I have no idea what’s going on with Kid1, aka 10-year-old Sophie, at the 53rd Hawaii State Science and Engineering Fair at the Hawaii Convention Center. What I mean is: I’m stressing over this and I’m hoping she’s having a great time, and I’m eager to hear how exciting her day went when we reconnect at home tonight.
You go, Girl! Sophie and her friend Julia have advanced from their first competition at Niu Valley Middle School to the regionals at Kapiolani Community College on February 6 (where I jumped for joy and popped my Achille’s tendon?!), and now to the state level. Theirs is a demonstration project, an explanation of Pangea Theory and what could occur within the neighborhood of 50 million years.
So? Fortunately Sophie and Julia are very well spoken, and are like two kids scrambling to outdo each other when it comes to fielding judges’ questions. That’s a good thing. At their first competition, Haiti had just occurred and the judge told them he wanted them to do their research to explain what happened. As a result, and because earthquakes keep happening, the girls monitor the news, and research to anticipate questions regarding earthquakes in Chile; Baja, Mexico; Turkey; and Japan.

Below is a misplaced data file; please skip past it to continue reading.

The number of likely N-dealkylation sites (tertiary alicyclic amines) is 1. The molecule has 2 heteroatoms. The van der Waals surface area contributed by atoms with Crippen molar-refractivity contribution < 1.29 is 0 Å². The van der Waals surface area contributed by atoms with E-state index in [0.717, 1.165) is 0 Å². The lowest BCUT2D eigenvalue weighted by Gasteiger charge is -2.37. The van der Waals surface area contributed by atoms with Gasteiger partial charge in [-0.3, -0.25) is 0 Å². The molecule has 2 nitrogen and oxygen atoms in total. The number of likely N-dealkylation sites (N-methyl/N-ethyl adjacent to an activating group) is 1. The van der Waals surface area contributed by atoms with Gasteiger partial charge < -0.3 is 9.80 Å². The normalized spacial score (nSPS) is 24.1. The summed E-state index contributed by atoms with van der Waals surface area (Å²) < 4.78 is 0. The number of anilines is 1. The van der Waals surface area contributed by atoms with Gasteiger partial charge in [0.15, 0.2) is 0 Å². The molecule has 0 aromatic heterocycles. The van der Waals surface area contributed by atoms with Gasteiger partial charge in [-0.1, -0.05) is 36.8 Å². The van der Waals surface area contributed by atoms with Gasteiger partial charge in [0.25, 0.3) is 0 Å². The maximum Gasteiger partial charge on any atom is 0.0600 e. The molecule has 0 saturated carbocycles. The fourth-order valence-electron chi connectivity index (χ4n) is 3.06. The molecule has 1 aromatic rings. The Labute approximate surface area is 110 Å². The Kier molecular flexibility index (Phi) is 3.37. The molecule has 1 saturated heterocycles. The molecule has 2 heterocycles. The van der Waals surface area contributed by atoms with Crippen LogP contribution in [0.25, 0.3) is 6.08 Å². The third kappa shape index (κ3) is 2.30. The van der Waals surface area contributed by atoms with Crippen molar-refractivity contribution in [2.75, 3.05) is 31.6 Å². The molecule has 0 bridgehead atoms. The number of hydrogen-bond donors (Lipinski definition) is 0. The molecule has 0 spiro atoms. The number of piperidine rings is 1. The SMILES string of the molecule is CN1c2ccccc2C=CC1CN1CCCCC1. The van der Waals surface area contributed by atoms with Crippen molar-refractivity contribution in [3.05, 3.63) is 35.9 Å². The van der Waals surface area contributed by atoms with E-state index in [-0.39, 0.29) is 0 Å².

When my sister-in-law Judy was at Kaiser high school, she also excelled at a Hawaii science fair and reached the national level. Judy now has her own research lab at Brown University in Rhode Island. When Judy visits, I’m always excited at the prospect of the girls getting to spend time with her. Uncle Bob and Aunt Susan gave Sophie a science experiment kit two years ago and Aunt Judy was recruited to assist. Charlotte and Sophie still talk about all that.
Sophie and Julia will do well today, but their project won’t go beyond today’s state-level competition thanks to the lack of education funds to send them to the nationals. But that’s OK. My daughter has plenty of time to save the world.
You go GIRL! I love you!